Pirich said he has confidence that the judicial system will prevail, ordering canvassers who dispute the count based on unfounded allegations of election misconduct or fraud to approve the results. "I think the courts will see through those kinds of shenanigans without much difficulty."
Given that, the newly appointed county canvassers entertaining the possibility of refusing to sign off on an election may not have much reason to follow through on that threat.
"People can bloviate ahead of time," said Pirich, "but the reality is when you face the risk of contempt citations from a court for not doing your ministerial duty, it becomes a different game."
Michigan Secretary of State’s Office, Manual for Boards of County Canvassers, October 2020
Michigan Election Law, Act 116 of 1954 Chapter XXX "The County Canvass", accessed 1/21/22
Michigan Secretary of State’s Office, Michigan Voter Registration Count by County, accessed 1/21/22
Detroit Free Press, Next GOP Wayne County canvasser says he would not have certified results of 2020 election, 10/18/21
Robert Boyd, GOP member Wayne County Board of Canvassers, phone interview, 10/18/21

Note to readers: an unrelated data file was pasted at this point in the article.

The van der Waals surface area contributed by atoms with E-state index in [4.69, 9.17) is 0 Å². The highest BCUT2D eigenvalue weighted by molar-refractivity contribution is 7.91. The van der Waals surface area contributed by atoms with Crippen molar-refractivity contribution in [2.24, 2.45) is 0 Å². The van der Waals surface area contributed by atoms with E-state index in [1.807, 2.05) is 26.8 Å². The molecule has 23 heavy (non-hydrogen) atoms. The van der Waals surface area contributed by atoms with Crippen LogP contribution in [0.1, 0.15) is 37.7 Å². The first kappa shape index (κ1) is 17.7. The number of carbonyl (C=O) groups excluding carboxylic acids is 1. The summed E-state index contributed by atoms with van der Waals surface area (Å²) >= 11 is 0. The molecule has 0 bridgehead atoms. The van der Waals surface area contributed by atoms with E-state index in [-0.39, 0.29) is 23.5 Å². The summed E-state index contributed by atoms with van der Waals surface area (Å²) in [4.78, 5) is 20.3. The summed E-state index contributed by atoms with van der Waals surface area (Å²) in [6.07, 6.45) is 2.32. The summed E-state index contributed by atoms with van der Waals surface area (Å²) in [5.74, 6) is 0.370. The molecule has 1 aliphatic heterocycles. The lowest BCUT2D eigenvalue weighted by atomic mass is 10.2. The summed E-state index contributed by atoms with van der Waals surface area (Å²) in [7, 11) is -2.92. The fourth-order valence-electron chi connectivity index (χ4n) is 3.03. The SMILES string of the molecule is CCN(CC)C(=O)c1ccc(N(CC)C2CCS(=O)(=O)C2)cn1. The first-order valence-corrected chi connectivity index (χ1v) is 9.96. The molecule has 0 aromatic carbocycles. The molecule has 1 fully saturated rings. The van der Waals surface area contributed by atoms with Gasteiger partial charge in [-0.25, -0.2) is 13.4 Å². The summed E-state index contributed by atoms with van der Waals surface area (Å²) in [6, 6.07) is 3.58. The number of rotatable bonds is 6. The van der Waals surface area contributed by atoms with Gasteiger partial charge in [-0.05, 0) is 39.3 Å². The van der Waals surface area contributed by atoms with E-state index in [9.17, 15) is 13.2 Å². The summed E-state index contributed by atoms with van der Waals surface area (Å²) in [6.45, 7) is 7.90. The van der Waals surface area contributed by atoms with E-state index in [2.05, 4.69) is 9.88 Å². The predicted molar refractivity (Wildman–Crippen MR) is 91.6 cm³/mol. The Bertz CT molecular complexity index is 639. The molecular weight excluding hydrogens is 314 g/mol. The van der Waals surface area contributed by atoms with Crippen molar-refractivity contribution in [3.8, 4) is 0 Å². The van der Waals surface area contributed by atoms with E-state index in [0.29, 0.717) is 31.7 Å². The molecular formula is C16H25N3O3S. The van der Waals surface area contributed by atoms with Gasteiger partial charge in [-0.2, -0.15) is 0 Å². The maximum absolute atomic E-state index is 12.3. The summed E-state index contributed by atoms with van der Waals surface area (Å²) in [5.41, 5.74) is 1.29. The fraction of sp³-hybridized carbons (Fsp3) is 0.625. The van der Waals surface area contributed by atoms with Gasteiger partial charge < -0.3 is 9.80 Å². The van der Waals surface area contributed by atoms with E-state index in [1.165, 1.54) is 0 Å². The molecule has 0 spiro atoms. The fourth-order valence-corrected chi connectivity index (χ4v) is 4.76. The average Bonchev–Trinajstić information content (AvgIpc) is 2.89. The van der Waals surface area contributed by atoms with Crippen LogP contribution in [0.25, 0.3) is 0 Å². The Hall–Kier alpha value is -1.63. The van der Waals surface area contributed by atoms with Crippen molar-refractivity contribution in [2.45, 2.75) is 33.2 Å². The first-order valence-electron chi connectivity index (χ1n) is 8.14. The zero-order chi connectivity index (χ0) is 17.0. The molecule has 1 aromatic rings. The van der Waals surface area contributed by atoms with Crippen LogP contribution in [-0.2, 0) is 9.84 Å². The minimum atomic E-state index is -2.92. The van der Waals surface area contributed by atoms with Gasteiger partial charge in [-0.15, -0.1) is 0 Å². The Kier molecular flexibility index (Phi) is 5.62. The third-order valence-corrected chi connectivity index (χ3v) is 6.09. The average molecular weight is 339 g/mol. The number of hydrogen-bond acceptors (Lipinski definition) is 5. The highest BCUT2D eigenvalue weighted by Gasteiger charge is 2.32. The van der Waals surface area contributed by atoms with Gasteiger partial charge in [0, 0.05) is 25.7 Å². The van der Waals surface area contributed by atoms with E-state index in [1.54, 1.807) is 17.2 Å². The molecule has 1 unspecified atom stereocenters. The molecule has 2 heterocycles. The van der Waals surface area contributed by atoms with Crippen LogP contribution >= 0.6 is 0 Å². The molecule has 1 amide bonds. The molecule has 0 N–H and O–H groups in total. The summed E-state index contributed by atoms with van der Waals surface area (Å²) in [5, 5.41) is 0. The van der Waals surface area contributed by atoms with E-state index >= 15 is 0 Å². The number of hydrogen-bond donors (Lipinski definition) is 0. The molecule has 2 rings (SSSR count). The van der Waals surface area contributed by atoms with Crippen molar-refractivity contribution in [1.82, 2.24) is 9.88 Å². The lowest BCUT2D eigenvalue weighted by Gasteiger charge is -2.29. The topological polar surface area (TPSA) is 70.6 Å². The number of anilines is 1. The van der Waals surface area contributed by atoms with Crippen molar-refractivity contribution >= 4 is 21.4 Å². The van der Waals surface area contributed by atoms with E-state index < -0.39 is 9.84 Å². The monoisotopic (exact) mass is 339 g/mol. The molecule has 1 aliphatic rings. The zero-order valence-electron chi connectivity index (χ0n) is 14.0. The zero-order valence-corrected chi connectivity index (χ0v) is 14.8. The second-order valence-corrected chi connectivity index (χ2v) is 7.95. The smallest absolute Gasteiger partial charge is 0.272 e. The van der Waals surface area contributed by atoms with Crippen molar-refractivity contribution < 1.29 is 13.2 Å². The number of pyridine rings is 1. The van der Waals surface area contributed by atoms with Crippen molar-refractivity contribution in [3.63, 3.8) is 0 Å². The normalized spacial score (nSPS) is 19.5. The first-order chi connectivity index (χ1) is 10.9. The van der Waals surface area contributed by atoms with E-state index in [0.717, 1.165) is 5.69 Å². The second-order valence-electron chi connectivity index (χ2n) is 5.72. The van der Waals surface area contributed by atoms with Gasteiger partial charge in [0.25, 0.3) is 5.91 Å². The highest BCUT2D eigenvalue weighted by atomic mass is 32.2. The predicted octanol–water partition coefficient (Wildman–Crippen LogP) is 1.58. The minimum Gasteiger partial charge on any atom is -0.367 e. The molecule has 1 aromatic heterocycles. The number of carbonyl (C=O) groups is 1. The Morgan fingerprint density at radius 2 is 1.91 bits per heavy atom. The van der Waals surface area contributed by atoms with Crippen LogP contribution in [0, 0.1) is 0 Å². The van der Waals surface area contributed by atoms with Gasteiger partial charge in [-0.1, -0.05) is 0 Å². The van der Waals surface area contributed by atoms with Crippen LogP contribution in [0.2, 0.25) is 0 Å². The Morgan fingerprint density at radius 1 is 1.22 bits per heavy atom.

Marvin Rubingh, GOP member Antrim County Board of Canvassers, phone interview, 1/11/22
Tony Lorentz, GOP member Kalamazoo County Board of Canvassers, phone interview, 1/10/22
Michigan Election Law, MCL 168.24c, accessed 1/21/22
Michigan Election Law, MCL 168.24d, accessed 1/21/22
The Washington Post, Trump allies work to place supporters in key election posts across the country, spurring fears about future vote challenges, 11/29/21
The Atlanta Journal-Constitution, Prospect of Georgia election takeover fuels concerns about vote integrity, 12/23/21
Aghogho Edevbie, Michigan State Director for All Voting is Local, phone interview, 1/14/22 and 10/21/21
Steve Liedel, Dykema attorney, phone interview, 1/20/22
POLITICO, Joe Biden won in Michigan, flipping a state Donald Trump won in 2016., accessed 1/21/22
Detroit Free Press, GOP members reverse course, vote to certify Wayne County election results, 11/17/20
The Detroit Free Press, GOP members of Wayne County Board of Canvassers say they want to rescind votes to certify, 11/19/20
Wayne County, Election Summary Report, November 2020
Detroit Free Press, Michigan board votes to certify election results despite GOP calls to delay, 11/23/20
Detroit Free Press, Republican Party moves to replace GOP board member who voted to certify Michigan election, 1/18/21
Associated Press, Far too little vote fraud to tip election to Trump, AP finds, 12/14/21
Detroit Free Press, Michigan Republican-led investigation rejects Trump's claim that Nov. 3 election was stolen, 6/23/21
Detroit Free Press, Michigan completes most comprehensive post-election audit in state history: What it showed, 3/2/21
Detroit Free Press, What is the Board of State Canvassers? What does it do? Why does it exist?, 11/22/20
John Pirich, Michigan State University College of Law professor, phone interview, 1/20/22